Moon takes place in a small Southern town that is instantly recognizable by its clear separation of its classes. The Larkins, a farming family tryin to make ends meet while staving off the predatory local bank’s attempts to seize their property and the Redfields, proprietors of the bank, rich, living in the lap of luxury, oblivious to the plights of their neighbors. Tragedy quickly descends upon the Larkins when Evilyn Larkin’s daughter fails to return home after school one evening. We see her struggle ultimately ending in the abrupt end of her life, at the bottom of the water beneath the bridge sitting just outside the Larkin’s property. Finding the girl’s killer and ultimately justice for her now restless spirit is the crux behind the plot of Cold Moon; a plot that we can only guess must be more robust in its literary counterpart.
The problem with Moon is a tricky one.The cast is so solid that at times we were scratching our heads wondering how so much talent could go into a film and it still not not hit its notes when it counted. Josh Stewart is wholly capable and plays the eldest Redfields child (now VP of the bank after his father’s retirement and turn of health), Christopher Lloyd, the eldest namesake of the Redfields, likewise brings his own experience and presence. Frank Whaley as the town sherif and Candy Clark playing Evelyn round out the rest of the veterans here, each one a great compliment to each other under most circumstances.
The story, based on a novel from Michael McDowell, famous as the scribe behind both Beetlejuice and A Nightmare Before Christmas, is simple and compelling enough to stand on its own. Not responsible for the script (McDowell passed in 1999), director Griffin Furst is cited as penning the screenplay, which unfortunately is where we think some of the blame begins to distribute itself.
The killer, Josh Stewart, is identified early in the film. Likewise, the supernatural elements are also quickly established. With the who-dunnit and the suspension of disbelief quickly dispatched of in the first half, Mom’s script doesn’t give itself much to do for he majority of the film. Instead it plots forward deliberately, leading the audience by the hand when clearly we already know the way. It is the paint-by-numbers straightforward storytelling that undermines the more interesting elements here, resulting in more than a few missed opportunities. The Larkin girl is resurrected by a snake that manages to poke itself out of her corpse whenever it feels like it, but fails to give us any insight as to its true purpose. Stewart, dons a black leather mask that again, peaks our interest, but also is never fully explained. We get a graveyard sequence rich with hallucinatory visuals that could have Ben carried totally through the out the film, but instead only feel out of place, when compared to its bookended scenes. With a film he gives us so many answers so needlessly quickly, it’s a shame that can’t get get the ones that might work to elevate its shortcomings and expand upon its qualities that sadly just work to frustrate the audience.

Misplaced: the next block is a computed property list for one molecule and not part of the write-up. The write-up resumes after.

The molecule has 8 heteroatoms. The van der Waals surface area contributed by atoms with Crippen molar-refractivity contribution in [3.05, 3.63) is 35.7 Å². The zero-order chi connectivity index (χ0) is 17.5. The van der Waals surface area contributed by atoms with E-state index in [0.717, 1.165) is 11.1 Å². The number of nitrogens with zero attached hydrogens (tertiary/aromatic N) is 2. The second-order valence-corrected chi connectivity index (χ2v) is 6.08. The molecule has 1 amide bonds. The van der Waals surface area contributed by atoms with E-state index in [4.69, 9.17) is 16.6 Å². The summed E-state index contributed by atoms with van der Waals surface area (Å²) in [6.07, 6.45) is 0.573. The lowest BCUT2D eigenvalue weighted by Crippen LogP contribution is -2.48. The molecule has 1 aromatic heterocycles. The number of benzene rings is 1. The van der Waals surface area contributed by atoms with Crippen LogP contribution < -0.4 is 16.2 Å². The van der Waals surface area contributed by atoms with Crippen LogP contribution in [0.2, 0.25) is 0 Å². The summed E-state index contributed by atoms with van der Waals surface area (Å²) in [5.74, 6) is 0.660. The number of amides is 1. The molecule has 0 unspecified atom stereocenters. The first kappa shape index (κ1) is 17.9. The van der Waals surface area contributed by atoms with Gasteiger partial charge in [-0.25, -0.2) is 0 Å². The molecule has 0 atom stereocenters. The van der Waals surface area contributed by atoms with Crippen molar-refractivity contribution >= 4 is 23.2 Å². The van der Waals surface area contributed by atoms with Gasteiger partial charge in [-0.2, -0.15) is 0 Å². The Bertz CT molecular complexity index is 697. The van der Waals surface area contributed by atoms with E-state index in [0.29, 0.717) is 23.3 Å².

The look of the film is also bothersome at times, an offense that again, I feel falls on the shoulders of Furst. Furst, with a long list of tv credits to his name, switches betwee an attractive art house style and a made for tv palette so quickly that the film’s look starts to feel uneven and at times cheap. Not that Furst isn’t a competent director, but the film FEELS out of his wheelhouse.
The big question is of course whether the film is watchable and the answer is a confident yes, but the follow-up question about its ability to resonate and entertain despite its tropes and shortcomings remains in question.